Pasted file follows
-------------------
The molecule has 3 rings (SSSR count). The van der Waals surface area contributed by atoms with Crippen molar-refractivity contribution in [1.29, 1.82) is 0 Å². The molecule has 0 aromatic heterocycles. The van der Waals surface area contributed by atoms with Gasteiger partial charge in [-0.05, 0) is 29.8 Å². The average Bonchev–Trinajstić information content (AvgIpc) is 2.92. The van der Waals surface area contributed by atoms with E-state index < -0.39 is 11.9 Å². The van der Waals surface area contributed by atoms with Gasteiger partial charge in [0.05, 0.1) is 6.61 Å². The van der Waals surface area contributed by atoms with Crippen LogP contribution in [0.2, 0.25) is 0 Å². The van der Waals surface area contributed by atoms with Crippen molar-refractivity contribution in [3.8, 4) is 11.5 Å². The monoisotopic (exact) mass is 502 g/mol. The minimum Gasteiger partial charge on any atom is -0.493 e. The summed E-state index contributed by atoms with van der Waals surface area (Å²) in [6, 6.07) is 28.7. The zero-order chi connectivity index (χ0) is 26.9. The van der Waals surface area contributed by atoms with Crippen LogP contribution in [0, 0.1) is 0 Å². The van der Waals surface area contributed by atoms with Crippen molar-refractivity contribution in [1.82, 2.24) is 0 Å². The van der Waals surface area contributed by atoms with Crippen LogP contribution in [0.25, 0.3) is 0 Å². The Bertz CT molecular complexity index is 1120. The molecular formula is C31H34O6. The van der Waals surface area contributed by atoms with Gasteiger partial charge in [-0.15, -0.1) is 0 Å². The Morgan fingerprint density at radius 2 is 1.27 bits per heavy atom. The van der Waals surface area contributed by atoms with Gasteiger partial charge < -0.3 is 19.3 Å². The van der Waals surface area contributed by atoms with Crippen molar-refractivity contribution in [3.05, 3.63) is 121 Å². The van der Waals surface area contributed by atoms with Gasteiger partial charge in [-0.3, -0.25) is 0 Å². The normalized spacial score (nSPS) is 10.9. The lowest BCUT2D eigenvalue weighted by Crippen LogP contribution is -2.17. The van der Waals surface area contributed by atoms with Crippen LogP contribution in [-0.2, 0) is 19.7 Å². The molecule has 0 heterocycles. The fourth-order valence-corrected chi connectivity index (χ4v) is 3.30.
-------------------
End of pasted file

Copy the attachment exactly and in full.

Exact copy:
The molecule has 3 rings (SSSR count). The van der Waals surface area contributed by atoms with Crippen molar-refractivity contribution in [1.29, 1.82) is 0 Å². The molecule has 0 aromatic heterocycles. The van der Waals surface area contributed by atoms with Gasteiger partial charge in [-0.05, 0) is 29.8 Å². The average Bonchev–Trinajstić information content (AvgIpc) is 2.92. The van der Waals surface area contributed by atoms with E-state index < -0.39 is 11.9 Å². The van der Waals surface area contributed by atoms with Gasteiger partial charge in [0.05, 0.1) is 6.61 Å². The van der Waals surface area contributed by atoms with Crippen LogP contribution in [0.2, 0.25) is 0 Å². The van der Waals surface area contributed by atoms with Crippen molar-refractivity contribution in [3.8, 4) is 11.5 Å². The monoisotopic (exact) mass is 502 g/mol. The minimum Gasteiger partial charge on any atom is -0.493 e. The summed E-state index contributed by atoms with van der Waals surface area (Å²) in [6, 6.07) is 28.7. The zero-order chi connectivity index (χ0) is 26.9. The van der Waals surface area contributed by atoms with Crippen LogP contribution in [0, 0.1) is 0 Å². The van der Waals surface area contributed by atoms with Crippen molar-refractivity contribution in [1.82, 2.24) is 0 Å². The van der Waals surface area contributed by atoms with Crippen LogP contribution in [0.25, 0.3) is 0 Å². The Bertz CT molecular complexity index is 1120. The molecular formula is C31H34O6. The van der Waals surface area contributed by atoms with Gasteiger partial charge in [-0.15, -0.1) is 0 Å². The Morgan fingerprint density at radius 2 is 1.27 bits per heavy atom. The van der Waals surface area contributed by atoms with Gasteiger partial charge < -0.3 is 19.3 Å². The van der Waals surface area contributed by atoms with Crippen molar-refractivity contribution in [3.05, 3.63) is 121 Å². The van der Waals surface area contributed by atoms with Gasteiger partial charge in [-0.3, -0.25) is 0 Å². The normalized spacial score (nSPS) is 10.9. The lowest BCUT2D eigenvalue weighted by Crippen LogP contribution is -2.17. The van der Waals surface area contributed by atoms with Crippen LogP contribution in [-0.2, 0) is 19.7 Å². The molecule has 0 heterocycles. The fourth-order valence-corrected chi connectivity index (χ4v) is 3.30.